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Sexy bagels

February 28, 2012

Bagels with scrambled eggWriting about the things you cook often leads to a mini-voyage of discovery.  This time it was it was to enter the world of the bagel and, if like me, you just thought it was a bun with a hole in it, I may have some surprises in store.  Peter Reinhart‘s book says that it originated in Poland and was made in the shape of a stirrup to commemorate the victory of Poland’s King Jan III Sobieski over the Ottoman Turks in the Battle of Vienna in 1683, but apparently this isn’t true; it was first made long before this and was given to women in childbirth and may have been a sexual symbol. Oo-er.  One thing is for sure, they are a  jolly handy shape for threading on a rope or a piece of wood so you can hawk them round the streets.  Wikipedia is ridicuously thorough on the topic if you want to know more.  However, if you have bought bagels from the supermarket and are (again like me) wondering frankly what the fuss is all about, you might like to read Oliver Thring’s excellent account about the deterioration of the proper thing.


Fresh From the Oven, the monthly baking challenge I’ve been part of for a couple of years, has changed the way it works.  Instead of logging onto a secret site for the recipe, keeping mum about it all month and then announcing in a big reveal, now it’s all out in the open and you can write about the theme any time during the subsequent month.  So I followed the recipe for bagels provided by Purely Food  (althought I dissolved my dried yeast in the liquid before use) and also added these steps recommended by Claire at Things We Make (whose bagels are a thing of extraordinary beauty), i.e.

  • I added 3 tablespoons of sugar and 1 tablespoon of bicarb of soda to the poaching water
  • I baked half of them on baking parchment sprinkled with polenta, which worked a treat
  • I let them prove longer in their shaped state as this helps fill out the shape
  • Made the holes 3 times bigger than they should be as they close up…lots
Making bagels

The neat bagel (unswirled) is at the front

There are two methods to make the hole in the middle, either by rolling the dough into a sausage shape and sealing the ends togther or by rolling into a ball, piercing and swinging it around on your fingers.  I tried both methods – the former is much neater than the latter but far less fun.  I sprinkled a few with sesame seeds and a few with sea salt – and made 8 (because I wasn’t up to dividing the dough evenly into an odd number).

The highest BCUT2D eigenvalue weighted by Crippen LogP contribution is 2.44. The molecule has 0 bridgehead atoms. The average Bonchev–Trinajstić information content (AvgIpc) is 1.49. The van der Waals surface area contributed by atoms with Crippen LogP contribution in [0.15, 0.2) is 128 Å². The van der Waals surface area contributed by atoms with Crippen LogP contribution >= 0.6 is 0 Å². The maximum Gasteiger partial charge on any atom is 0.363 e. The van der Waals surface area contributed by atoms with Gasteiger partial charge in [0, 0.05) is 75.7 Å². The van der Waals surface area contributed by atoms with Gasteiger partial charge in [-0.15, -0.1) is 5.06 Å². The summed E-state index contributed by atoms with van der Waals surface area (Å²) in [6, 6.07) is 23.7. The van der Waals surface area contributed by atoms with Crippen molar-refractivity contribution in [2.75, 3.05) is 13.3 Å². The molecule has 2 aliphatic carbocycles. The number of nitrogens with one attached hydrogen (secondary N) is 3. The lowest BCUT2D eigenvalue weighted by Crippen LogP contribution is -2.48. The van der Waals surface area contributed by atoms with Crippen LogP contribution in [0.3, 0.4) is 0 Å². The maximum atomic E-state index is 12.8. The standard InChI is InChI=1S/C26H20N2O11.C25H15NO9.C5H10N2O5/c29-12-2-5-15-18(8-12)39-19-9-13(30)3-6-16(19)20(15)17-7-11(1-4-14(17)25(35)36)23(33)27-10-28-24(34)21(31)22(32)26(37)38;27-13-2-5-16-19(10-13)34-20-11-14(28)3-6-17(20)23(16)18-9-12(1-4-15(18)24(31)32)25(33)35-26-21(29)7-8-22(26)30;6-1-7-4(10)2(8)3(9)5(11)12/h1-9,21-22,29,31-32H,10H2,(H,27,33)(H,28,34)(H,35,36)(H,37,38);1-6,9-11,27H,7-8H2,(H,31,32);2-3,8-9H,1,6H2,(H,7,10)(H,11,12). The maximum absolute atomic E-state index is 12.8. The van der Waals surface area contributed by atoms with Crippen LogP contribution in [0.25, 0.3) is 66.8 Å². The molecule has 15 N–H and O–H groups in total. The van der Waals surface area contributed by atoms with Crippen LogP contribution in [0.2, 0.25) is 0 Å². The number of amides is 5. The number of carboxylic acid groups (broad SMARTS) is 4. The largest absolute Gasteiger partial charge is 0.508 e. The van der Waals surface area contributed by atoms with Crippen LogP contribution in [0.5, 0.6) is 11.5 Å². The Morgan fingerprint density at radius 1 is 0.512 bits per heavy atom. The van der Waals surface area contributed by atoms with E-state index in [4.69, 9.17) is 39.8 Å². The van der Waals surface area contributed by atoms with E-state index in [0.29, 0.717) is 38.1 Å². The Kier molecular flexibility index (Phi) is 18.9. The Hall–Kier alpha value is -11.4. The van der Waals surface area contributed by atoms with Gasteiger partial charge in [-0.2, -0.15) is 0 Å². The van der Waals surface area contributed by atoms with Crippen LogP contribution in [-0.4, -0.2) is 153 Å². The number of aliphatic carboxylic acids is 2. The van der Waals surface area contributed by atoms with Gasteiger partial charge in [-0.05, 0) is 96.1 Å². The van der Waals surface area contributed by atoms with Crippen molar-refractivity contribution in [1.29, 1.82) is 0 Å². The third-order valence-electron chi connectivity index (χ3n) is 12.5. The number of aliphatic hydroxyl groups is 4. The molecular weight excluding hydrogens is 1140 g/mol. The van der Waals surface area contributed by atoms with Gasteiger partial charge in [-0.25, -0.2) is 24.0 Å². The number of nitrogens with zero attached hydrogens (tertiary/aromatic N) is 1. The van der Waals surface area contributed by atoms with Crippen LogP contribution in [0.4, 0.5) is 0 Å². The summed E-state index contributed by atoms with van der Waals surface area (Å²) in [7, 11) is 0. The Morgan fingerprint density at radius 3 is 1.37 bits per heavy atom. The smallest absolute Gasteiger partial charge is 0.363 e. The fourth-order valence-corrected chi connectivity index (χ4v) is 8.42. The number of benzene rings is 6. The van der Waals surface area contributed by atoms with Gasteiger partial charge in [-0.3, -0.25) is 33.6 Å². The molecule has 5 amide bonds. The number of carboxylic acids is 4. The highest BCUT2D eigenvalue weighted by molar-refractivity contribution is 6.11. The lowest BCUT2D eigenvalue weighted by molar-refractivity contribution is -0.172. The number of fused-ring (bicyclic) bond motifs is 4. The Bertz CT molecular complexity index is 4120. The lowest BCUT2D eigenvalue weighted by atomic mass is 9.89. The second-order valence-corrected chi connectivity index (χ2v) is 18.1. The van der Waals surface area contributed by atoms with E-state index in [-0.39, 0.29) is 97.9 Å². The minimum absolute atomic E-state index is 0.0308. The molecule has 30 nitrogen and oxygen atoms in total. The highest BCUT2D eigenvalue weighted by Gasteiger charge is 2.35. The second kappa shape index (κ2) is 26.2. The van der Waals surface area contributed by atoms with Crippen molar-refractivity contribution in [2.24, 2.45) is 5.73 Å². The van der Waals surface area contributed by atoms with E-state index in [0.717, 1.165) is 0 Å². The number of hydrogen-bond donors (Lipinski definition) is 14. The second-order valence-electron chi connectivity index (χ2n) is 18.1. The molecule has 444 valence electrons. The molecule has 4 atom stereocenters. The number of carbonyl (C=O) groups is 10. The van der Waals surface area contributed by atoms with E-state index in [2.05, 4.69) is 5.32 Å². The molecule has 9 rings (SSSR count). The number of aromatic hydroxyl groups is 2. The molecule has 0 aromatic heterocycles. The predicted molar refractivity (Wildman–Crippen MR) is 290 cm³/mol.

Ever since an unmitigated disaster of a loaf sticking fast to a baking tray, I generally always use baking parchment.  A good sprinkle of polenta over one tray was fine (a la Claire) but the bagels took a bit of shifting from the greased version.  When I turned the little devils over they went face down onto paper.

Making the hole in bagels

Making the hole in a bagel with the 'swirling' method

Hungry teens waited impatiently for these golden rings to emerge from the oven and I watched them disappear rapidly, warm from the oven with butter.  I had mine for breakfast with scrambled eggs.

Bagels with scrambled egg

Anyone know why mine aren’t very rounded on top? What could have caused the flat-top? Never mind, they tasted fine.

I’ll be making them again.

The new regime over at Fresh From the Oven is explained here and the bagel round up will appear on Purely Food at the end of February (along with the challenge for March).  P.S. I hate to think what the title of the this post will do to my spam intake!

What’s your favourite thing to eat with bagels?

  1. February 28, 2012 7:04 am

    This post brings back memories of Saturday mornings in New York. I’d walk down to the Jewish Ess-a-Bagel shop right opposite my apartment building, and grab a perfectly made bagel with cream cheese. They had the best cream cheese flavours – salmon, apple cinnamon, walnut…and the best coffee to pair your bagel with. I think you’re pretty daring to attempt this at home, and congratulations on them turning out as a taste success (even if they didn’t puff up on top…whatever, there’s always a next time.)

    Need to find me a good bagel shop in Dubai..I’ve heard of a few, but haven’t checked them out for fear of disappointment. This post makes me think I need to step on it and do some bagel hunting 😉

    • February 28, 2012 4:11 pm

      I like Circle cafe – but I don’t think anyone makes them in an authentic way (not that I’ve ever tried one in New York).

  2. February 28, 2012 7:09 am

    Your bagels look delicious Sally – much more appetising than the supermarket versions!